The October 2010 Spending Review has imposed tough settlements on both health and social care, and sets a highly challenging context for the delivery their services over the next four years. In both cases efficiency gains will need to be made on an unprecedented scale if care levels are to be maintained and the quality of services improved. The Committee does not agree with the Government's premise that the Spending Review settlement and the two year pay freeze will provide councils with the necessary resources to sustain current eligibility levels for social care. Councils will need to sustain further efficiency savings of up to 3.5% per annum to avoid reducing their levels of care. In this context, the Government is placing understandable emphasis on the 'extra' funding for social care, through the Personal Social Services grant and the Ap1bn through the NHS. However there is concern that the increases in the PSS grant will not be reflected in changes in actual spending on social care. It is also vital that the savings required by the health settlement are made by efficiency gains rather than making cuts, particularly considering the uncertain landscape of the NHS reorganisation following the White paper. Improving the interaction between health and social care will be critical if the necessary cost savings on both sides are to be realised. It is not enough for the government to exhort change in this area: there must be a formal policy infrastructure that recognises the importance of achieving a better overall interface between the two sectorsChair: I do not want to spend all day on the organisation costs. Q51 Dr Sarah ... I am thinking hereathe Chairman is going to chastise meaabout the proposals on NHS Direct, for example. ... There are other ones, like procurement of vaccines.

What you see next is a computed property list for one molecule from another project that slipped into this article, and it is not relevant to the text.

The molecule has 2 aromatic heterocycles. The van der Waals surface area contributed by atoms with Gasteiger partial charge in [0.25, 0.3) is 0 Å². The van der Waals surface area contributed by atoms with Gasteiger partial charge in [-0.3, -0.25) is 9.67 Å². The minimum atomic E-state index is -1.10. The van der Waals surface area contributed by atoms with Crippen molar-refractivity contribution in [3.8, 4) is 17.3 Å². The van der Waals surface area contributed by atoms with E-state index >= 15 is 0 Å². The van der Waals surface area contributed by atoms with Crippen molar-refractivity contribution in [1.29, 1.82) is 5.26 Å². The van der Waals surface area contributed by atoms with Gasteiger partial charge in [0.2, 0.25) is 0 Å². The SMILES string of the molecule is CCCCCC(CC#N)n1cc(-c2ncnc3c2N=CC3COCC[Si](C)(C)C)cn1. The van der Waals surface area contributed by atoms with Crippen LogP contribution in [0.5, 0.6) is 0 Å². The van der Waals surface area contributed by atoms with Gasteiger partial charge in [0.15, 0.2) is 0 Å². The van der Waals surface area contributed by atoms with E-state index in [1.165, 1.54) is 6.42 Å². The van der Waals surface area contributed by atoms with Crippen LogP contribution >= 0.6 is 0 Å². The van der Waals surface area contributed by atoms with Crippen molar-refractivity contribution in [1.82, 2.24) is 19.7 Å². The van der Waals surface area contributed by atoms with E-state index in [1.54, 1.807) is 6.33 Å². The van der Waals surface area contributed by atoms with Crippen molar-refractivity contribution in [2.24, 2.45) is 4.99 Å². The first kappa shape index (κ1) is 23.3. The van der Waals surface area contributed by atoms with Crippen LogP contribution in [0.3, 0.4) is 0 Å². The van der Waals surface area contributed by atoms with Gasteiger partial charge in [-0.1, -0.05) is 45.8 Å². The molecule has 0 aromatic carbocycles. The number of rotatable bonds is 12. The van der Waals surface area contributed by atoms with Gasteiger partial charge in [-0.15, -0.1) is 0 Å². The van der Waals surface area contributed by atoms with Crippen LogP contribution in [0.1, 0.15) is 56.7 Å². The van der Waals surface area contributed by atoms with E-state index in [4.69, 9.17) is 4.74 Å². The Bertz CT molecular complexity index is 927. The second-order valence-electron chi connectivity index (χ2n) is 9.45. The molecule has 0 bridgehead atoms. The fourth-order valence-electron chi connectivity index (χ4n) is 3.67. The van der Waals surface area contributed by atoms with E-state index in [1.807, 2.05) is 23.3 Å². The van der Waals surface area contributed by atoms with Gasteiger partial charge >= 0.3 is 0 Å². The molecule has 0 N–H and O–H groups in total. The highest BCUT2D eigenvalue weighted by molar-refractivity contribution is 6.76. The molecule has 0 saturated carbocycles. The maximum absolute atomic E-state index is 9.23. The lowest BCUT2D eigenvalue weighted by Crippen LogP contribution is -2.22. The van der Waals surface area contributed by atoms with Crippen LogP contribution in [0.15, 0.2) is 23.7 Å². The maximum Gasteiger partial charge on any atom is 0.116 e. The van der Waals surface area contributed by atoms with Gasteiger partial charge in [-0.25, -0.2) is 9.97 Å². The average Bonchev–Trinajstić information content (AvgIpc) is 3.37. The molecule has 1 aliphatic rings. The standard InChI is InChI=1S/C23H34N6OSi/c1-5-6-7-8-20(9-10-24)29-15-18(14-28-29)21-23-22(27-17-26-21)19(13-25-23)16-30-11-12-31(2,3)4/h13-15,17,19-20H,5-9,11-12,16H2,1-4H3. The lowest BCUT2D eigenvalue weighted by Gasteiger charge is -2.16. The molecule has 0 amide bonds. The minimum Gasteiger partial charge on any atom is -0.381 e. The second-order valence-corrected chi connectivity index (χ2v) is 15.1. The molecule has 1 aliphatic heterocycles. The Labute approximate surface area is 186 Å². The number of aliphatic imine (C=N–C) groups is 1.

|Author||:||Great Britain: Parliament: House of Commons: Health Committee|
|Publisher||:||The Stationery Office - 2010-12-01|